While there were losses, opening Brewer’s did come with its share of perks and advantages. Ajay shares, “Through the cafe we’ve been able to help a lot of people and be a part of charitable programs that work to feed the homeless and buy medications for those in need. Brewer’s is a part of the community and that’s what we stand for. We even threw an outdoor art and music festival, Manchester Manifest. Being able to give back to people in an extremely productive way makes me very happy.” Sharing the cafe’s accomplishments is a no brainer for Ajay, “I’m against not bragging about the good people do, people give because they are motivated to do so, so every chance I get I tell about the good we’ve done to inspire others”.

Ajay, who is the product of an inner city upbringing, credits his environment with helping to set the tone for his outlook on life. “After getting a promotion that brought me to Richmond, I knew I wanted to get out of it [corporate America] and I had an overwhelming feeling to give back to my community. I wanted to take control of my destiny and give back to others. Going to work and making 6 figures wasn’t enough, it wasn’t something I was proud of and I wanted to show the world that you can succeed doing the things you want to do without feeling the overwhelming need to work for someone else”.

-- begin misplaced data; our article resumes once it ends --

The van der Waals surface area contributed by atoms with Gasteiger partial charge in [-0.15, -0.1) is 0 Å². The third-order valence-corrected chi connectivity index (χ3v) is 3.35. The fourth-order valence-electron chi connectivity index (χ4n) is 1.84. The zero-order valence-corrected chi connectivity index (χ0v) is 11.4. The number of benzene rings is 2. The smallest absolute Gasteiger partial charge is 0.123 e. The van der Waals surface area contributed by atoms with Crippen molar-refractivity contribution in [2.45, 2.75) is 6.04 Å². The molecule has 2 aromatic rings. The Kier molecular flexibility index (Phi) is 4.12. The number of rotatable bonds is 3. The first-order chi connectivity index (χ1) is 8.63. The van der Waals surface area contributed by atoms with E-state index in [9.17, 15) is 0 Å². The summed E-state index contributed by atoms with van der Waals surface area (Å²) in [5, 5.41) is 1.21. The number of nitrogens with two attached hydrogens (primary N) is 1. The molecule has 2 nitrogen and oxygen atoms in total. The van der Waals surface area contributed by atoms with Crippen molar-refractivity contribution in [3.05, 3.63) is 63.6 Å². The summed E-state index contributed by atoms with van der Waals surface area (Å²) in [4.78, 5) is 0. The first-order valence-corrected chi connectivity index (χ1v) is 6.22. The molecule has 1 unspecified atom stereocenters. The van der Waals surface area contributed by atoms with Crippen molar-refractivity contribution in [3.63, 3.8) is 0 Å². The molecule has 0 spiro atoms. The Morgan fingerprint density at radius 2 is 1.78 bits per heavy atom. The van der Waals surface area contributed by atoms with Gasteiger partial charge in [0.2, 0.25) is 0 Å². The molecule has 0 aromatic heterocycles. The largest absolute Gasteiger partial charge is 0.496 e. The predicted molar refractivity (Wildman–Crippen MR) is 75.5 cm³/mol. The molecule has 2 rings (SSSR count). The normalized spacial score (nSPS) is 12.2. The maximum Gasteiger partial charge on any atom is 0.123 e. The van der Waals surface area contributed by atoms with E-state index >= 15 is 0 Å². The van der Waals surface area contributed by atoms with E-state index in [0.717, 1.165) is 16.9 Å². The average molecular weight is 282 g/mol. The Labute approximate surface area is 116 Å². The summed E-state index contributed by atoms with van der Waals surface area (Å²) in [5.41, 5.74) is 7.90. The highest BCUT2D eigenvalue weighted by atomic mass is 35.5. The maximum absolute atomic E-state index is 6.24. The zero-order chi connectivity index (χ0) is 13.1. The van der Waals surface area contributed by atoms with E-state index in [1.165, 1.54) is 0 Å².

Ajay, who has been described as eccentric, creative, and compassionate, wants people to know that they, just like him, can be progressive individuals who think highly of themselves and their families, and still live in the city as opposed to moving out to the suburbs. “A lot of people who grow up in the inner city feel like they have to move to another area, like Short Pump, DC, or Atlanta to get what they want. No you don’t have to. You can make your area great; just invest the time, that’s what Brewer’s is about”!

In a time where money is on everyone’s mind and people seem to be looking out for themselves more and more, Ajay Brewer is proving that it’s not all about the money; it’s possible to positively impact those around you and make a difference in your community, while doing something you love. To some a cup of coffee is linked to the start to a new day, an afternoon pick-me up, or an opportunity to meet with or catch up with a friend but to Ajay it is so much more. It’s the place where is passion and purpose met, and ever since then greatness has ensued.

by Natacha Lorius

Disclaimer: The views, opinions and positions expressed by the authors and those providing comments, opinions on this website are theirs alone, and do not necessarily reflect the views, opinions or positions of M-Lifestyle and their affiliates. M-Lifestyle does not claim ownership of any images used, unless otherwise specified.